Journalist Gideon Haigh has anointed tennis legend Margaret Court as the "racist grandfather" of Australian sport after buzzing Tennis Australia earlier this week.
Court won all four majors in 1970, ending her career with 24 grand slam singles titles – the most in history – but has generated controversy in recent years with her outspoken opposition to same-sex marriage.
Gay marriage in Australia was legalized after the 2017 census, but the Court disagrees with it on religious grounds because the Bible says marriage must be between a man and a woman.
The 77-year-old has been chased for her views with plenty of claims that the court honoring her in Melbourne Park has changed her name.
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But the Court demanded that Tennis Australia celebrate her Grand Slam victory in a similar way that legend Rod Laver has been celebrated on all the major characters in recognition of winning the 1969 Grand Slam.
"I think Tennis Australia should sit down and talk to me," the court told The Sydney Morning Herald and The Age. "They never called me. No one has spoken directly to me about it. I think they would rather not confront it. "
READ MORE: Margaret Court & # 39; s Call for Tennis Australia
But talking on ABC offsiders this morning, Haigh debated different perceptions of the former world’s No. 1 after the Court urged the Australian tennis community to show her more respect.
"Margaret Court is tennis racist grandfather for Christmas," Haigh said. "She's a little embarrassing, but you know you still love your grandfather and it's Christmas."
Despite her quip, Haigh argued that the Court's findings should still be celebrated regardless of her controversial opinions.
“The Court is a very great champion. She won more Grand Slams than (Rod) Laver; she has also been relatively recognized because it is also women's sport, "said Haigh.
"You might find her opinions antediluvian, but if we animate any great athlete who had unfortunate opinions, opinions with which we disagree or an unattractive personality, then we may not have too many left, frankly."
The 53-year-old journalist suggested that Court & # 39; s tennis career should be recognized because of its importance to the growth of women's sport in Australia.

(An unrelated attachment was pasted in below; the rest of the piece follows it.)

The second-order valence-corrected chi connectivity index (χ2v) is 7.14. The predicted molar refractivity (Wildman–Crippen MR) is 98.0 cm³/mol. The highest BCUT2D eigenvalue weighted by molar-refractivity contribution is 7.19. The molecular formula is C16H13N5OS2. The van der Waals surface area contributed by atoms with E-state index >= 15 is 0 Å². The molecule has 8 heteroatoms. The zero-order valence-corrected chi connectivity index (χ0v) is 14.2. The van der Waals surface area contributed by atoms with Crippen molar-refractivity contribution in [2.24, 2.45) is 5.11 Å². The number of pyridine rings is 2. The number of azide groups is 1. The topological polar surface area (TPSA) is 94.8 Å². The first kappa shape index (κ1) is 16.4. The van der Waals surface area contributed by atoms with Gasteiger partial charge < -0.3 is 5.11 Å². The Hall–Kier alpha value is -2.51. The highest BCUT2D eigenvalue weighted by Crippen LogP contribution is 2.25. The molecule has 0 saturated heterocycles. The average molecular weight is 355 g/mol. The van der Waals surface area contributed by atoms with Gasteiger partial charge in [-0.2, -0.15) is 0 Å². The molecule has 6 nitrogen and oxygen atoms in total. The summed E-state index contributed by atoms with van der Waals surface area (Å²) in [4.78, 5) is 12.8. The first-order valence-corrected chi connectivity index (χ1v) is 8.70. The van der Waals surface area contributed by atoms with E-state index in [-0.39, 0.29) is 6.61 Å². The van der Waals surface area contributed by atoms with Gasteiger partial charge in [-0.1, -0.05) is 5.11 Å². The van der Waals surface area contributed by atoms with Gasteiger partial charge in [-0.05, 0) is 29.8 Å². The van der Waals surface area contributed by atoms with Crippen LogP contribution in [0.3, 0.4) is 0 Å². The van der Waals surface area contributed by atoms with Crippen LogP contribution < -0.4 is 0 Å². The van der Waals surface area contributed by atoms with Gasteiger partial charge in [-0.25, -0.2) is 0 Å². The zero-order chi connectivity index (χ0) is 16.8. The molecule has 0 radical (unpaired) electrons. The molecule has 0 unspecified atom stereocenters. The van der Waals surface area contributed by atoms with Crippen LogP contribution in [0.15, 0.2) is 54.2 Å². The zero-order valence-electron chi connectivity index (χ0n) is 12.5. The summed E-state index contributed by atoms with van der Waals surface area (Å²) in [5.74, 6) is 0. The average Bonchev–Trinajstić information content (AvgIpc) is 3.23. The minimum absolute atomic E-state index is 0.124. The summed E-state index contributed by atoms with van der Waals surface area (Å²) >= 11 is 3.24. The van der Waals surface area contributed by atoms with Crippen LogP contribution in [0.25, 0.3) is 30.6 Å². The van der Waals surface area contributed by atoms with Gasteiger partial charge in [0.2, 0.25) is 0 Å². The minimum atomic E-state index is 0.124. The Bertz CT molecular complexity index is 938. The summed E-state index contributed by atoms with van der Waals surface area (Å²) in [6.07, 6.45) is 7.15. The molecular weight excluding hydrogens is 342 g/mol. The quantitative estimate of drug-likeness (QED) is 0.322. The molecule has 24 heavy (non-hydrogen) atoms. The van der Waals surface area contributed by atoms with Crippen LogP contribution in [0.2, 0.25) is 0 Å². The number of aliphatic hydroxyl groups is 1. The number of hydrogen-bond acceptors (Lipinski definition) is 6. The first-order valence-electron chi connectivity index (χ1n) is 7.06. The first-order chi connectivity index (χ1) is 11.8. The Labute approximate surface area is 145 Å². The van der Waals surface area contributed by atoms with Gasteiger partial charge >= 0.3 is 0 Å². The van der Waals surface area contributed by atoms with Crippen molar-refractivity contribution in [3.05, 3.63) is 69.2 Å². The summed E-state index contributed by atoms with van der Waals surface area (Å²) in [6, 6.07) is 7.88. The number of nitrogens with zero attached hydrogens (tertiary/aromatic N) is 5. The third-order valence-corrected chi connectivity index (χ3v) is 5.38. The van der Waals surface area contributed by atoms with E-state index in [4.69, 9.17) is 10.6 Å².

"In her era, she was one of only a handful of women who reminded Australians that women can compete in sports and not just compete, but excel," Haigh said.
"She has, quite rightly, I think, a master's pride in it."
Tennis Australia said it was "in the process" of finding out how the court's milestone would be recognized with her comments differing from the values of the sport's governing body in Australia.
"As previously mentioned, Tennis Australia recognizes tennis achievements from Margaret Court, even though her views do not match our values of equality, diversity and inclusion," a tennis Australia spokeswoman told Nine.
Earlier this week, Triple M Sydney's breakfast program Lawrence Mooney strongly condemned the court Thursday.
"If you're homophobic, there's no place for you in public life," Mooney said.
“Discriminating against sexuality is a crime, so it is legislated against.
"Margaret Court & # 39; s statements about same-sex marriage and sexuality are abhorrent, and she must be hounded out of the sport until she falls into line."
Court won 24 Grand Slam singles titles, the most of any player in history, male or female. She also holds the record for most Australian Open titles with 11.
The Australian Fed Cup team has been keeping an eye on the situation with team captain Alicia Molik explaining why.
"I read the article, but players are instructed to mark the column 'no newspaper' when checking in at the hotel," Molik said.
"I don't think anything out there or anything in the media, any particular headline, can really distract us from what we're trying to accomplish this weekend."
The court has not participated in the Australian Open since 2017, when she was heavily criticized after voicing her opposition to same-sex marriage.
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